Lawsuit: Michigan Emergency Manager Law Is ‘Dead’
LANSING (WWJ/AP) - A lawsuit filed against the state by civil rights lawyers claims Michigan’s emergency manager law is dead.
The Sugar Law Center and the Center for Constitutional Rights says in a statement Thursday that the state has no emergency manager law because Public Act 4 has been suspended pending a statewide ballot proposal vote Nov. 6.
Attorney General Bill Schuette and Gov. Rick Snyder have said the state has reverted to the old emergency manager law, Public Act 72.
John Philo, legal director of the Sugar Law Center, said “there cannot be emergency managers without the legal framework to support them” and “the old law is dead.”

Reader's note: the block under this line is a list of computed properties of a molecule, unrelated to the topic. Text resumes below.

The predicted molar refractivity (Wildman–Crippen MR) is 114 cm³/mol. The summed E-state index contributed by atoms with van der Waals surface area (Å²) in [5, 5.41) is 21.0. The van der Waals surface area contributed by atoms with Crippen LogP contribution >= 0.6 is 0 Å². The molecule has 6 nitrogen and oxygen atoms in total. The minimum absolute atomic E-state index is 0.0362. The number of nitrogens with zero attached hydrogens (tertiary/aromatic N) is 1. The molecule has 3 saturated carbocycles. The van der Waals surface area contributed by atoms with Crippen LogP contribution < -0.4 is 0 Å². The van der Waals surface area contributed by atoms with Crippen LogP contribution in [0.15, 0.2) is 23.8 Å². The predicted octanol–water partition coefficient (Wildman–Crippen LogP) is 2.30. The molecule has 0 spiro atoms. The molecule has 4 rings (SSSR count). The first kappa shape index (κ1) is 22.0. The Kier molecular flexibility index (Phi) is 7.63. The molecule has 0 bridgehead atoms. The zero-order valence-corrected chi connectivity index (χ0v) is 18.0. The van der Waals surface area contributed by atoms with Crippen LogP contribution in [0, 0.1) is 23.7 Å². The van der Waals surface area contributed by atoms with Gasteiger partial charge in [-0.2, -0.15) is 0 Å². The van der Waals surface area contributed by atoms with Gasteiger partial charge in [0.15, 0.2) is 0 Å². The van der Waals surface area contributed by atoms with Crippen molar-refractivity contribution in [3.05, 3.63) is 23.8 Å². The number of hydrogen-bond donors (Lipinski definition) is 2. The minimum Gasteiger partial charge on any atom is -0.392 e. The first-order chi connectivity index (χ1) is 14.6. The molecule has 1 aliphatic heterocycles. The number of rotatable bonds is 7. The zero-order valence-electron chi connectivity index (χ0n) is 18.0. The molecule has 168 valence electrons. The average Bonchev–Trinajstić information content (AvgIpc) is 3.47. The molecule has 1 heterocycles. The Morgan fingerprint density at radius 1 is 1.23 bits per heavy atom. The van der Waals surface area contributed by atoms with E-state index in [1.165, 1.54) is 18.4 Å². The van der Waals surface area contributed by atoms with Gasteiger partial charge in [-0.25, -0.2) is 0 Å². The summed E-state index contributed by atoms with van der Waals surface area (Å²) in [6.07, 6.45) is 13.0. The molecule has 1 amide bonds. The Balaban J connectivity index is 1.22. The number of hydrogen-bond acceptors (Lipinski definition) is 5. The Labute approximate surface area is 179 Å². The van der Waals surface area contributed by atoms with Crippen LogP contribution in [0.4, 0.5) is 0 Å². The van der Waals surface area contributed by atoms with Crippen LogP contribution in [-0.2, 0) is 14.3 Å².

Under Public Act 4, state-appointed emergency managers have the power to bypass collective bargaining and restructure union contracts as an avenue to civic cost-cutting.
Supporters of the new law say it’s needed to help fix financially troubled schools and cities. Opponents say the law is unconstitutional.
Emergency managers are operating in Benton Harbor, Flint, Pontiac and Ecorse, as well as in school districts in Detroit, Highland Park and Muskegon Heights.
The city of Detroit narrowly avoided the appointment of an emergency manager when it entered into a consent agreement with the state.
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